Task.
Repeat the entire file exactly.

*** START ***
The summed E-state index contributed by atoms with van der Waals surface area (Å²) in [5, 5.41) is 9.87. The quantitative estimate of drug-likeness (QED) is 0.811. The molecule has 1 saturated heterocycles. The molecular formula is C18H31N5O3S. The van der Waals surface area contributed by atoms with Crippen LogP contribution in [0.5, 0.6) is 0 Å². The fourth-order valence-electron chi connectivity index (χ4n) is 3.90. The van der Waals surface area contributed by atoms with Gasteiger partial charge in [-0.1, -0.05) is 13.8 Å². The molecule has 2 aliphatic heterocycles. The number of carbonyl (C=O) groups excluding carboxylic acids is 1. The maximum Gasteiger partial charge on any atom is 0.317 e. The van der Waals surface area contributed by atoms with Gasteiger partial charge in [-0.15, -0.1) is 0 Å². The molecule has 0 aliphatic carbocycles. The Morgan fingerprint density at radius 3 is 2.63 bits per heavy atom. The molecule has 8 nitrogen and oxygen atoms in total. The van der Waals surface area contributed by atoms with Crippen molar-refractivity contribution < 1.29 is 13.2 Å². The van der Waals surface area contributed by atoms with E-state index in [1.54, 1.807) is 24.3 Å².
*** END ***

The summed E-state index contributed by atoms with van der Waals surface area (Å²) in [5, 5.41) is 9.87. The quantitative estimate of drug-likeness (QED) is 0.811. The molecule has 1 saturated heterocycles. The molecular formula is C18H31N5O3S. The van der Waals surface area contributed by atoms with Crippen LogP contribution in [0.5, 0.6) is 0 Å². The fourth-order valence-electron chi connectivity index (χ4n) is 3.90. The van der Waals surface area contributed by atoms with Gasteiger partial charge in [-0.1, -0.05) is 13.8 Å². The molecule has 2 aliphatic heterocycles. The number of carbonyl (C=O) groups excluding carboxylic acids is 1. The maximum Gasteiger partial charge on any atom is 0.317 e. The van der Waals surface area contributed by atoms with Gasteiger partial charge in [-0.15, -0.1) is 0 Å². The molecule has 0 aliphatic carbocycles. The Morgan fingerprint density at radius 3 is 2.63 bits per heavy atom. The molecule has 8 nitrogen and oxygen atoms in total. The van der Waals surface area contributed by atoms with Crippen molar-refractivity contribution < 1.29 is 13.2 Å². The van der Waals surface area contributed by atoms with E-state index in [1.54, 1.807) is 24.3 Å².